It's Our Turn: Skol, Vikings, let's go!There’s that moment when you’re swallowed by the crowd of purple, clinging onto the back of your dad’s jersey, wondering how you’ll ever make it through. You duck your head, distracted by the warm smells of rolling hotdogs and buttered popcorn. The walls move in. Now the opposing fans join the sea of people.
By: Jessica Sly, Alexandria Echo Press
There’s that moment when you’re swallowed by the crowd of purple, clinging onto the back of your dad’s jersey, wondering how you’ll ever make it through. You duck your head, distracted by the warm smells of rolling hotdogs and buttered popcorn. The walls move in. Now the opposing fans join the sea of people. Just when you can’t imagine it could get any more claustrophobic, you step through an opening and emerge, like a gladiator entering his coliseum.
The dizzying magnitude of the Dome made me stop and stare when I attended the Vikings and Detroit Lions game this past Sunday. The Dome seemed an atmosphere in and of itself, with the opposite side and field far below seemingly wrapped in a transparent haze, messing with my eyes.
I’ve been a Vikings fan for as far back as my memory goes. At 3-years-old, I was already decked out in purple and knew the Monday Night Football theme. (My dad is more than happy to take credit for that.) I was alive to see some of the Vikings greats: the Randy Moss and Cris Carter duo, the impenetrable Williams brothers’ line, the incredible 15-1 season (well, that one ended in a bit of heartache, but it was incredible nonetheless).
I’d wanted to go to another Vikings game for a while, but the prices and inconvenience of the three-hour drive hindered that dream. I hadn’t been to a game in five years. In fact, I hadn’t ever been to a regular season game. Five years ago, in the prime of my sweet 16, my dad, grandpa and I went to one of the Vikings’ preseason games and had the privilege of seeing Adrian Peterson’s very first game in the NFL. Afterwards, everyone was abuzz: “Hey, this kid can kinda run!”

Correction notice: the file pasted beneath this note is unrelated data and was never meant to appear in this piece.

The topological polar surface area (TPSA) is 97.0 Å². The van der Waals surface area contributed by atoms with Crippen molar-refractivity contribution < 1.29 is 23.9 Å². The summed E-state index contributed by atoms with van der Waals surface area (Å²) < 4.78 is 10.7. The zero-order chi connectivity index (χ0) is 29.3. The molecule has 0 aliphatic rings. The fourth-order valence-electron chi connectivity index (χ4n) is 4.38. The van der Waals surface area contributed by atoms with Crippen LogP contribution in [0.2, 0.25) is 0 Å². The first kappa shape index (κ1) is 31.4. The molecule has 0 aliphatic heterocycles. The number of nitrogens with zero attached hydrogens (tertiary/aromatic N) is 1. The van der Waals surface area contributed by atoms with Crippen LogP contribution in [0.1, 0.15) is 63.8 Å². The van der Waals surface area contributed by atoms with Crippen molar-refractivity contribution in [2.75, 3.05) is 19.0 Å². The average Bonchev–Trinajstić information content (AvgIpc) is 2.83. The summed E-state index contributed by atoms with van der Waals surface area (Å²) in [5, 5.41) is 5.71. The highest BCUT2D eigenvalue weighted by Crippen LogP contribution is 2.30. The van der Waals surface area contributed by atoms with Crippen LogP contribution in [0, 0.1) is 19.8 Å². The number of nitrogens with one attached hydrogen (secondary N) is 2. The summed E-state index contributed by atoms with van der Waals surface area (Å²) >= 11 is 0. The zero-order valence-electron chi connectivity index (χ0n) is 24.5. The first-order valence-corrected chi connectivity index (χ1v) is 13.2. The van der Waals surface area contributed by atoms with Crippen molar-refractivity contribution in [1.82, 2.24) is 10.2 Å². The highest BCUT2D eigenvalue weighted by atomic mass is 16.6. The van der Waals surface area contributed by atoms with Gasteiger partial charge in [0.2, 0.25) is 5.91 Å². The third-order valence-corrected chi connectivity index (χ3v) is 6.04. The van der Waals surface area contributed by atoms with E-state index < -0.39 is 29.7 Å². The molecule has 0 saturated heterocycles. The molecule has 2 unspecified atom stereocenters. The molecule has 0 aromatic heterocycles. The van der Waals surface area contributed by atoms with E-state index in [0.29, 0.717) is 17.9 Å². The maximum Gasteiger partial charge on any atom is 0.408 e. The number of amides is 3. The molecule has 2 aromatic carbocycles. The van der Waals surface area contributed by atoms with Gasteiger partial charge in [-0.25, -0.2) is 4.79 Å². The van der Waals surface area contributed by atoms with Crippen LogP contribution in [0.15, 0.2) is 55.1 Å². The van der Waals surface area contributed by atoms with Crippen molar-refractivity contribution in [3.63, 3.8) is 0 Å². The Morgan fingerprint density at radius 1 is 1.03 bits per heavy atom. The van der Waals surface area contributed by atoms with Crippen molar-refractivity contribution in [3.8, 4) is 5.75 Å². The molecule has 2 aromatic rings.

This time, with one of our star players, Percy Harvin, out for the count, my dad, grandpa and I again got to watch another rookie emerge: Jarius Wright. I’m not saying he’ll turn into another Adrian Peterson or an all-star, but maybe someday the Vikings will be able to use him to further strengthen their team. Maybe he and Harvin will even be able to grace the same field.
Oh, sure, I’ve gotten a fair amount of flak from my Iowan relatives, most of whom are avid Green Bay Packers fans, (all in good fun, mind you) and I’ll admit that pushes my buttons sometimes, but I’m stickin’ to my guns. The Vikes are my team, and I’m not going to abandon them so easily. We’re not as fair-weather as some might think.
I’ll admit that there was some doubt and perhaps a little embarrassment when I roomed with three Packers fans my last year in college, especially when the Pack went undefeated to the playoffs and the Vikes came in at a pathetic 3-13. However, when I learned the Pack was defeated by the New York Giants and therefore kicked out of the Super Bowl running, I definitely soaked in silent satisfaction as my roommates groaned and grumbled.
But the fans are what make up half of the enjoyment of the NFL. I witnessed both spectrums of fans at the Vikes/Lions game. One Lions fan got too rowdy, putting down our players and harassing our fans, and he ended up getting a talking to by the Dome staff. Luckily, fans were redeemed by a Lions’ supporter who, despite being surrounded by purple, danced along to our team theme and stood up to enthusiastically sing her own team’s theme when the Lions scored, even when they were down by three scores in the fourth quarter. Her spirit energized us all and reminded us of what team spirit should really look like.
The energy of that game, the wave of purple jerseys and the triumphant bellows of the Vikings’ horn reminded me why I enjoy football so much. I’m able to keep in touch with great friends at football parties. In a time filled with so much diversity, it’s a way to keep people united, just so long as we remember how to display proper team spirit.
• • •
“It’s Our Turn” is a weekly column that rotates among members of the Echo Press editorial staff.